Lease Purchase Deal Steps Flow Chart Basic Steps For A Lease Purchase Deal • • • • • • • • • • • Find FSBOs On and Off Line Make Prospecting Calls Contract For Property Meet With Seller Market Property Find Tenant/Buyer Perform Credit Checks Inform Seller Deal Finished Assign Paperwork Mail Out Final Letters Deposit Your Profits

Finding Lease Purchase Property Flow Chart

Finding The Tenant/Buyer Flow Chart

Rent To Own Sign Example To Own 3 BD, 2 BA Call 123-1234

Flyer Example

Rent To Own Northwest Summerlin Area Award Winning Former Model 3 Bedrooms, 2.5 Baths, 1,450 square feet, 2 Car Garage, Landscaped Backyard with Malibu Lighting & Spa, Alarm & Intercom Systems Complete with AM/FM Cassette, Appliances Included, Fully Upgraded, Community Pool and RV Parking Great Terms! Take 2 Years To Buy! $500.00 Rent Credit Per Month For 1st Year! Rent $1,180.00 Per Month! No Rent Increases For 2 Years! Option Money Down $5,000.00, Credited To Purchase Price! Price Fixed For 2 Years Only $147,500! For Details Call 111-222-3333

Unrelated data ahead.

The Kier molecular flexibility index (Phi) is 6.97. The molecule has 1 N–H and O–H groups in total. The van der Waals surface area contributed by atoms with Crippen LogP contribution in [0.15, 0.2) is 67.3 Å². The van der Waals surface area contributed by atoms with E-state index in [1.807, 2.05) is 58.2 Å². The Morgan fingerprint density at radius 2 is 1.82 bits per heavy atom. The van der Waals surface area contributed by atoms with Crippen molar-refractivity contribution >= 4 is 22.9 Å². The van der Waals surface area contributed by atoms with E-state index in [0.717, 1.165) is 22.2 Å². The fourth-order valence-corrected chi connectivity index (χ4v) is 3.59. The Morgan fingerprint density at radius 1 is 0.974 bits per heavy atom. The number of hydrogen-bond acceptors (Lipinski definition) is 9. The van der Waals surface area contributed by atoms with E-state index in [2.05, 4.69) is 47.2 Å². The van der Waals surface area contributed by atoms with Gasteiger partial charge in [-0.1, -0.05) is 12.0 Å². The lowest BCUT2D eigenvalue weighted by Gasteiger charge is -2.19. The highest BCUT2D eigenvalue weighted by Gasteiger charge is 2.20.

Lease Purchase Contracts And Forms

Telephone Prospecting Outline
1. Hello, may name is __________. Could you tell me if the property is still available? HOME INFORMATION 2. Please tell me about the property. A) Size and square footage of the home? B) What is the layout (split, 2-story, ranch, etc.)? C) How old is the home? D) What about the lot size? E) Does it have a garage? F) How many rooms? G) How many baths? H) Are there any features that you consider special?